Alain L Fymat
International Institute of Medicine and Science, USA
Posters & Accepted Abstracts: Int J Drug Dev & Res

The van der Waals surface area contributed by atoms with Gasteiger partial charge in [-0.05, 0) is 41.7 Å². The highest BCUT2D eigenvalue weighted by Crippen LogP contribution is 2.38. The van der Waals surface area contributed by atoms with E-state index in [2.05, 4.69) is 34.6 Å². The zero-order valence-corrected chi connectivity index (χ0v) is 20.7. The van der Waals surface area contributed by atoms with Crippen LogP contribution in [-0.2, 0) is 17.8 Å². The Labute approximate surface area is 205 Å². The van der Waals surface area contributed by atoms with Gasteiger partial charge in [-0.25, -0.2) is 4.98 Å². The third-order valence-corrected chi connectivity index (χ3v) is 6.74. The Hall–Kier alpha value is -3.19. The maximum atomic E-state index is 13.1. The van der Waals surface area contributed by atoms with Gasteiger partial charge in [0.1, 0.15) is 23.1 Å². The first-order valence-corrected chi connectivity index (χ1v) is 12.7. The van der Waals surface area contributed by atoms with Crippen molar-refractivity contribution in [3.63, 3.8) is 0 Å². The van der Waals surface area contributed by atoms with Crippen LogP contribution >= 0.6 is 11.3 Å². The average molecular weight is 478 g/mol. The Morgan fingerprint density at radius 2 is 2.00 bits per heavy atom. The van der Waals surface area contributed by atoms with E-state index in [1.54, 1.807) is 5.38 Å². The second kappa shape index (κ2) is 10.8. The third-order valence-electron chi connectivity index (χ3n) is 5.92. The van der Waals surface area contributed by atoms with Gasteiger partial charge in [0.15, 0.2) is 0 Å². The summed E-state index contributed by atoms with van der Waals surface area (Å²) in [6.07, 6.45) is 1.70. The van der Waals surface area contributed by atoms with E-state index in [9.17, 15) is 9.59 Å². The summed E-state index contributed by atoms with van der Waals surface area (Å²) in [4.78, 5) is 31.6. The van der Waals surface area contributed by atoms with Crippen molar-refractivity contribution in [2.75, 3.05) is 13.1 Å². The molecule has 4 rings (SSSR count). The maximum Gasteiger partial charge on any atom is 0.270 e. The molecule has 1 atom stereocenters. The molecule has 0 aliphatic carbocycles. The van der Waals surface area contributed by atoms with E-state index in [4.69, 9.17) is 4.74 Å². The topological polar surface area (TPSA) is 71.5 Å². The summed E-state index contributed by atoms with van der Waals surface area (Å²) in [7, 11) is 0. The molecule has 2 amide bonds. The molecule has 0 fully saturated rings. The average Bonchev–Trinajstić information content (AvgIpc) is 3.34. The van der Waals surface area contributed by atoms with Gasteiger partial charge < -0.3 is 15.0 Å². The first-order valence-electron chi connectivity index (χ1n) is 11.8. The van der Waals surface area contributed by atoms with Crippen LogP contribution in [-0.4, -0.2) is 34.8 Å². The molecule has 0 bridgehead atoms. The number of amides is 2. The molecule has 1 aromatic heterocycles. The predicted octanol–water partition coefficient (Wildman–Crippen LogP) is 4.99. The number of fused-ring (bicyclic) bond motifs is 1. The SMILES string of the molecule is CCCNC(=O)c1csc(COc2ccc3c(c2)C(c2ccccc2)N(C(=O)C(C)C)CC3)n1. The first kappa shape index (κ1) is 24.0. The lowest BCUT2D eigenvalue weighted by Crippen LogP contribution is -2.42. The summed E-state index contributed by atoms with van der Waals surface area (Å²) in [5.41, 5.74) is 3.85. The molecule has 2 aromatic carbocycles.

There are approximately 400 known neural disorders, some being due to a disruption or failure of the blood brain barrier (BBB) such as e.g., meningitis, epilepsy, multiple sclerosis, prion and prionlike diseases (Parkinson’s, Alzheimer’s), HIV encephalitis, and systemic inflammation (sterile or infectious). As a consequence of the growing aging population, many such neurodegenerative diseases, cancer, and infections of the brain will become more prevalent. Unfortunately, the developmental process for new drugs has not kept pace with progress in molecular neuroscience because most of the new drugs discovered are unable to cross the BBB. This clinical failure may be largely attributed to a lack of appropriate drug delivery systems. Of interest here are those disorders requiring treatment by delivery of nano biotechnology (NBT)-based drugs through the BBB - one of the most promising applications in clinical neuroscience. Nanoparticles, utilized as drug delivery agents, could potentially carry out multiple tasks in a predefined sequence. They can be effective careers in delivery of conventional drugs, recombinant proteins, vaccines, etc. The following nano technologies are available: liposomes, peptides, radio labeled polyethylene glycol coated hexadecylcyanoacrylate nanospheres, polyalkylcyanoacrylate or poly-lactic-co-glycolic acid (PLGA) nanoparticles with polysorbate 80 or poloxamer and magneto-electric nanoparticles (MENs). Localized and controlled delivery of drugs at their desired sites of action is preferred because it reduces toxicity and increases treatment efficiency. The author will discuss various strategies that have been explored to increase drug delivery into the brain and their attending difficulties, with particular emphasis on NBT based drug delivery systems. However, although the use of nano technology is expected to reduce the need for invasive procedures for delivery of therapeutics, some devices such as implanted catheters and reservoirs will still be needed. Further, there is some concern about the safety of nano particle entry in the brain and this need to be resolved before human use.